Certain types of solid hazardous waste materials must meet stringent criteria before they will be accepted for disposal by an approved waste disposal company. One such test, which conforms to Method 1030 of the United States Environmental Protection Agency, and which is incorporated herein by reference, sets forth evaluation methods for determining the ignitability of solid waste including pastes, granular materials, and powdery substances. The testing protocols provide for obtaining strips or material trains of the hazardous material and exposing them to a combustion source. Materials that propagate burning along a 200 mm strip or more within a specified time period are then subject to additional evaluation under a burning rate test as set forth in section 7.2 of EPA Method 1030. Materials which exceed an established burn rate are unsuitable for acceptance. Consequently, the entire shipment of hazardous waste from which the samples is taken are rejected.

If the waste is rejected, there is additional cost in the handling and transport of the waste to the waste originator or to another facility. Alternate facilities typically charge a higher disposal fee based upon the enhanced flammability of the material. Accordingly, there is a need for a process that may be used to treat hazardous waste so as to render the waste material less flammable.

SUMMARY OF THE INVENTION

It is one aspect of the present invention to provide a dry chemical mixture which may be intermixed with hazardous materials prior to delivery of the hazardous materials for evaluation and disposal. The mixture of dry chemicals act as a fire retardant and lowers the flammability of the materials as evidenced by improved ability to pass a burn progression test.

The process not only facilitates acceptance of the hazardous waste by a waste disposal company, but brings about attendant improvements in the storage, handling, and transport of the treated hazardous material.

Further, the treatment process lends itself to use by the intended waste receiving recipient such that it is possible to now treat a material waste having too high of a flammability property at the waste facility location. Following treatment, subsequent evaluations will establish that the waste may now be accepted by the facility, thereby saving the expense and trouble of returning the waste material to the originator.

These and other features, aspects, and advantages of the present invention will become better understood with reference to the following description.

DESCRIPTION OF THE PREFERRED EMBODIMENT

Reference now will be made in detail to the embodiments of the invention, one or more examples of which are set forth below. Each example is provided by way of explanation of the invention, not limitation of the invention. In fact, it will be apparent to those skilled in the art that various modifications and variations can be made in the present invention without departing from the scope or spirit of the invention. For instance, features illustrated or described as part of one embodiment, can be used on another embodiment to yield a still further embodiment. Thus, it is intended that the present invention cover such modifications and variations as come within the scope of the appended claims and their equivalents. Other objects, features, and aspects of the present invention are disclosed in, or are obvious from, the following detailed description. It is to be understood by one of ordinary skill in the art that the present discussion is a description of exemplary embodiments only and is not intended as limiting the broader aspects of the present invention, which broader aspects are embodied in the exemplary constructions.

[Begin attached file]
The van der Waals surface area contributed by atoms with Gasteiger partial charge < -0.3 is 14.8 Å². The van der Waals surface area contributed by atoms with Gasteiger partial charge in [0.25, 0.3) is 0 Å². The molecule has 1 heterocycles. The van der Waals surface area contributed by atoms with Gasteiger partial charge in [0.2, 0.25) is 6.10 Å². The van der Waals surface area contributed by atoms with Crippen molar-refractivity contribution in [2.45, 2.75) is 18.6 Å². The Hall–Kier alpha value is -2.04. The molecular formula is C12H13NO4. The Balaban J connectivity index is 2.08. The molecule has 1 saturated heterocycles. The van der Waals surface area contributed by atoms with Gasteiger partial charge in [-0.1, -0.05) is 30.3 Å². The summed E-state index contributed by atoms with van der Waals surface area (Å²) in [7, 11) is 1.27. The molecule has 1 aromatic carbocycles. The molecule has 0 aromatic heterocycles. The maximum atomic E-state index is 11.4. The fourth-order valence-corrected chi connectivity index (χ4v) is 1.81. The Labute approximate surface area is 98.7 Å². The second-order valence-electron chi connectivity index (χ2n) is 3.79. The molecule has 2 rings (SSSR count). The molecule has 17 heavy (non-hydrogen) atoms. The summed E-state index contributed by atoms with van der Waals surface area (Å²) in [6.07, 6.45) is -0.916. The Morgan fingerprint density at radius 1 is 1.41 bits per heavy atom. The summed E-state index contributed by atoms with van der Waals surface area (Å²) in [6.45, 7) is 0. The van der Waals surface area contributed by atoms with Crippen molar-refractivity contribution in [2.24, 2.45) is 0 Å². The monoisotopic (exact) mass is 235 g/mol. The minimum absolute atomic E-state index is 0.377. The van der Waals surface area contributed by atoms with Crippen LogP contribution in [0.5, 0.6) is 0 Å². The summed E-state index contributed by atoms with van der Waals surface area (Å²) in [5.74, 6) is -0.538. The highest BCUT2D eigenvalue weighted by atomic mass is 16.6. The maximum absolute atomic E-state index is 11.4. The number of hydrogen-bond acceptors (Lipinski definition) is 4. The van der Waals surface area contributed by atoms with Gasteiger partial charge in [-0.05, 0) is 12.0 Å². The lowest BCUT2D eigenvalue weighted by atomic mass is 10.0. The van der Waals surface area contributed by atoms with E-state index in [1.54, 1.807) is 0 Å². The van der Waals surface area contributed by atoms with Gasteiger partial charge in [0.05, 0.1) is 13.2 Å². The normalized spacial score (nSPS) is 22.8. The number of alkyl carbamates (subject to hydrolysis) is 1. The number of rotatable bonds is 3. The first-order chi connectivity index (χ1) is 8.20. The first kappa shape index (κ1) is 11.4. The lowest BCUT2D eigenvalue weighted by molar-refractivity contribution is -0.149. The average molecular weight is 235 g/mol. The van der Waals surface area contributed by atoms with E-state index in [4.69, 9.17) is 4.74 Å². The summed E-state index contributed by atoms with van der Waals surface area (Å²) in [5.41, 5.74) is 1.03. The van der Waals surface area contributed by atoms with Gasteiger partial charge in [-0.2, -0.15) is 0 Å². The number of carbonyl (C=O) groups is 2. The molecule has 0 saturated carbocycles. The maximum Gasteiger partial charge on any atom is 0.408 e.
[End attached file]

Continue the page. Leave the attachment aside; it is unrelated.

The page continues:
Although preferred embodiments of the invention have been described using specific terms, devices, and methods, such description is for illustrative purposes only. The words used are words of description rather than of limitation. It is to be understood that changes and variations may be made by those of ordinary skill in the art without departing from the spirit or the scope of the present invention, which is set forth in the application. In addition, it should be understood that aspects of the various embodiments may be interchanged, both in whole or in part. Therefore, the spirit and scope of the invention should not be limited solely to the description of the preferred versions contained therein.

As used herein, the term “hazardous materials” includes (but is not limited to) combustible solids and flammable solids as defined by the U.S. Department of Transportation as set forth in 49 CRF 173.124 (subpart D) which is incorporated herein by reference.

In accordance with this invention, it has been found that selected dry chemicals may be used to treat hazardous materials. Preferably, the chemical mixture is added to the hazardous materials prior to being loaded for transport to a disposal facility. The chemical mixtures are found to serve as a fire retardant which reduces the burn rate of the hazardous materials when subjected to standard burn progression tests.

As a result, the chemical mixture and application process allows more diverse types of waste to be accepted by a waste disposal facility. Further, by reducing the flammability of the hazardous waste, the storage, shipment, and/or disposal of the waste material is made safer.

In addition, the present invention also offers safer storage of organic contaminated waste materials such as contaminated debris which may include rags, filters, rubber, cotton, nylon, paper, wood, and paint debris. The treatment process provides for a safer storage, disposal, and transportation of combustible hazardous materials.